Such exorbitant prices could label the POD Markets either a savvy business, or an unscrupulous opportunist.
Each are readily available across campus, yet does the convenience of these stores outweigh the prices?
Freshman and psychology major Andrew Mikhael doesn't seem to think so. Mikhael recounted an attempt to buy breakfast at the POD Market in Presidential Court.
"Everything was so expensive, so I ended up just buying a bag of chips for three and a half dollars," Mikhael said.
He has not shopped at a POD Market since.
"In a way they're taking advantage of [students]," Mikhael said. "They know students don't have that much money to spend anyway, so they're just taking their money for basic items that they could get a lot cheaper if they would walk to some other place."
However, Naneeishia Barnes, an undeclared freshman, is willing to sacrifice capital for convenience.
"I feel like some of the things that they offer are fairly priced compared to what you would find in a Pilot," Barnes said. "Obviously, at a grocery store you're going to get things a little bit cheaper, but anything I buy from (a POD Market) is never a planned thing. It's always something random."
Even so, Barnes is not certain she can justify the extreme prices.
"... It is kind of hurting my pockets," Barnes said. "Just a little bit."
Brianna Clemmons, a sports psychology and motor behavior graduate student, also shops at POD Markets, but only occasionally due to the prices.
"Some of the stuff is probably reasonably priced," Clemmons said. "But with the Tide laundry detergent, you could get twice as much elsewhere."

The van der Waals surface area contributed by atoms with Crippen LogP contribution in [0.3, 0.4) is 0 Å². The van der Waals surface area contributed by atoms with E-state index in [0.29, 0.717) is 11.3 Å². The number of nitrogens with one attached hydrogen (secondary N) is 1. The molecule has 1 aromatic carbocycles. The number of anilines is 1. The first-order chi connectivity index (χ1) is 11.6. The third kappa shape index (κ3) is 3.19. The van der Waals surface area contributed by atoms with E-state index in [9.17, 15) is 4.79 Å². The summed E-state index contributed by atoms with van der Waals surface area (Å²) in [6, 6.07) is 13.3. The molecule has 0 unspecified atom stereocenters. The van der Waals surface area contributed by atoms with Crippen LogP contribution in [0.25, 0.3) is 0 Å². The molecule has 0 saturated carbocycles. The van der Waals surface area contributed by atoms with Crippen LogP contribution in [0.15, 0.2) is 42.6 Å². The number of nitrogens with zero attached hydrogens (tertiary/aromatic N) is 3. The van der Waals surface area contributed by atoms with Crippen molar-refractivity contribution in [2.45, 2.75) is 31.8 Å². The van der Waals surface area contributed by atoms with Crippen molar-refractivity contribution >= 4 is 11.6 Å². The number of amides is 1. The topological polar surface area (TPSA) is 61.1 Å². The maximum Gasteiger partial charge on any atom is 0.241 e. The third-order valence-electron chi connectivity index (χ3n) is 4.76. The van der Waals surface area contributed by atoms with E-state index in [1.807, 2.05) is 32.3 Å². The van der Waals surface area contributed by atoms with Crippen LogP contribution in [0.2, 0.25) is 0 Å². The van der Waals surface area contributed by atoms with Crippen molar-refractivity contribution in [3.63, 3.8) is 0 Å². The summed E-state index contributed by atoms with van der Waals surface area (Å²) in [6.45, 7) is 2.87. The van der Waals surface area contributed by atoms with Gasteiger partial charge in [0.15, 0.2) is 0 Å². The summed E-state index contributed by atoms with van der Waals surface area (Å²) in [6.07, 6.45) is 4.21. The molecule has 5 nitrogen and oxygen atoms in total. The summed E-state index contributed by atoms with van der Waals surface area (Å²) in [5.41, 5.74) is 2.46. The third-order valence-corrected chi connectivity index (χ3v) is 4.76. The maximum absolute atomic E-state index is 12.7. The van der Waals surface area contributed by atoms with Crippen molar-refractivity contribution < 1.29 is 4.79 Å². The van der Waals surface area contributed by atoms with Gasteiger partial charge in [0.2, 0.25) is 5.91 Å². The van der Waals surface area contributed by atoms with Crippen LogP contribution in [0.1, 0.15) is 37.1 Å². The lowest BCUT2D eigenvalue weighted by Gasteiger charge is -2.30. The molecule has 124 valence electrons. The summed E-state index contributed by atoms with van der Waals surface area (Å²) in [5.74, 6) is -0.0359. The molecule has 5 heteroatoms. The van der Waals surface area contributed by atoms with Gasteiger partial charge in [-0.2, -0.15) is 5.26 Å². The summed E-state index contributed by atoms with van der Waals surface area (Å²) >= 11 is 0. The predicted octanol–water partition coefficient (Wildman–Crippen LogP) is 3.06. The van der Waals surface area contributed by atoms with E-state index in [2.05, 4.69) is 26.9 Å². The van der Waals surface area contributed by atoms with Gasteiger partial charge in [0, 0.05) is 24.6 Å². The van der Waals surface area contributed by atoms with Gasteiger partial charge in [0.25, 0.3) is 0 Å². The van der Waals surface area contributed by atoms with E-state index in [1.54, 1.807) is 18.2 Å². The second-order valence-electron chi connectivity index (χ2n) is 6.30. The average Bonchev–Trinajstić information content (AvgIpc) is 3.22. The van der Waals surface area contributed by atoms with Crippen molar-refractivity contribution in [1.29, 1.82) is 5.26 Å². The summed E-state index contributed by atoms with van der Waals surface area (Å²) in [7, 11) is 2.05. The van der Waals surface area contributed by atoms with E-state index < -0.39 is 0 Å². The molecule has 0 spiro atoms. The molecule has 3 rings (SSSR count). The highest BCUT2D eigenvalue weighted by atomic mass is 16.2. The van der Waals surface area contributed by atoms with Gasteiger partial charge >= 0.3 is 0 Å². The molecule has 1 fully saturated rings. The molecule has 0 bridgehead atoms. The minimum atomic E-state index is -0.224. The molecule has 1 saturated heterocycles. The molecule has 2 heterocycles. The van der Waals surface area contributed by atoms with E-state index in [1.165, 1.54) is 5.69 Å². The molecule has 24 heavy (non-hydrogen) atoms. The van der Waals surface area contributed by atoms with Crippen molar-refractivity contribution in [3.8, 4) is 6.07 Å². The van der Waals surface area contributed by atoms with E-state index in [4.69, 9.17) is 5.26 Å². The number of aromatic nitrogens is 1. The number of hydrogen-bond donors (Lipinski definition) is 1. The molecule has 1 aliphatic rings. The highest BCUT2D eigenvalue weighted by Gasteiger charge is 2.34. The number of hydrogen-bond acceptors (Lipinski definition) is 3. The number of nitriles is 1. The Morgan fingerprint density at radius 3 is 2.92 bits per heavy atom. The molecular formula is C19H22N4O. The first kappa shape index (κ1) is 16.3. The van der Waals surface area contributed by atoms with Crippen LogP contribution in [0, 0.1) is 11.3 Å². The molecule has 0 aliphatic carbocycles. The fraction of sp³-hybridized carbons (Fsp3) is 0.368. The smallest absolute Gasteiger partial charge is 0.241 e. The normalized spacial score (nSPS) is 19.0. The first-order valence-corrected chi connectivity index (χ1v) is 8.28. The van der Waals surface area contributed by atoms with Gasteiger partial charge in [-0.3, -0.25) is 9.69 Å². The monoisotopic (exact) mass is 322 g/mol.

While students acknowledge the high cost, most continue to shop at POD Markets because of accessibility and the lack of alternatives.
Senior Jessica McGuire, studying psychology and an ROTC Command Sergeant Major, reluctantly pays for the convenience POD Markets afford.
"I pay the prices because the convenience of it being located in the building makes up for the little bit of price difference," McGuire said.
McGuire believes POD elevates their prices for this reason. Yet, she expects that prices will hit an upper limit, beyond which business will suffer.
"There's this line where it reaches ridiculousness and nobody's going to pay that price," McGuire said. "And I think they do play around with that area because it is convenient and they know that we'll go to them before walking to a gas station."
Although the market's business practices are entirely legal, McGuire sees a fundamental problem with the way students are treated.
"I realize a business is a business but you also are specifically catering to college students who are a little more frivolous with their money," McGuire said. "That's their consumer base and it's easy to take advantage, but it's not morally correct in my opinion."